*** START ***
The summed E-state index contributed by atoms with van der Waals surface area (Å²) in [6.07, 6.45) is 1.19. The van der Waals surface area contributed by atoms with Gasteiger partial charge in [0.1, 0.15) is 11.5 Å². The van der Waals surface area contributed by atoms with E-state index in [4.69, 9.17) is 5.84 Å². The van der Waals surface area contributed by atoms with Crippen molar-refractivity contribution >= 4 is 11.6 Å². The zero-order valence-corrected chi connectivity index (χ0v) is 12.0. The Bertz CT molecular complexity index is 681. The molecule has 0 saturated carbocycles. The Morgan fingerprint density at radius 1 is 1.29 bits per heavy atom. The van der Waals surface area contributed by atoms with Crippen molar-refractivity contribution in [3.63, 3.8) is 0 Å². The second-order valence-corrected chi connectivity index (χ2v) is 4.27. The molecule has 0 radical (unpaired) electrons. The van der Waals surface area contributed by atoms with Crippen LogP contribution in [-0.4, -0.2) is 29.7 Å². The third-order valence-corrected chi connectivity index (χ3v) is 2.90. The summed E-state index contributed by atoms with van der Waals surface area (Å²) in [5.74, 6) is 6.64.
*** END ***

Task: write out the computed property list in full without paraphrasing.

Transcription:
The summed E-state index contributed by atoms with van der Waals surface area (Å²) in [6.07, 6.45) is 1.19. The van der Waals surface area contributed by atoms with Gasteiger partial charge in [0.1, 0.15) is 11.5 Å². The van der Waals surface area contributed by atoms with E-state index in [4.69, 9.17) is 5.84 Å². The van der Waals surface area contributed by atoms with Crippen molar-refractivity contribution >= 4 is 11.6 Å². The zero-order valence-corrected chi connectivity index (χ0v) is 12.0. The Bertz CT molecular complexity index is 681. The molecule has 0 saturated carbocycles. The Morgan fingerprint density at radius 1 is 1.29 bits per heavy atom. The van der Waals surface area contributed by atoms with Crippen molar-refractivity contribution in [3.63, 3.8) is 0 Å². The second-order valence-corrected chi connectivity index (χ2v) is 4.27. The molecule has 0 radical (unpaired) electrons. The van der Waals surface area contributed by atoms with Crippen LogP contribution in [-0.4, -0.2) is 29.7 Å². The third-order valence-corrected chi connectivity index (χ3v) is 2.90. The summed E-state index contributed by atoms with van der Waals surface area (Å²) in [5.74, 6) is 6.64.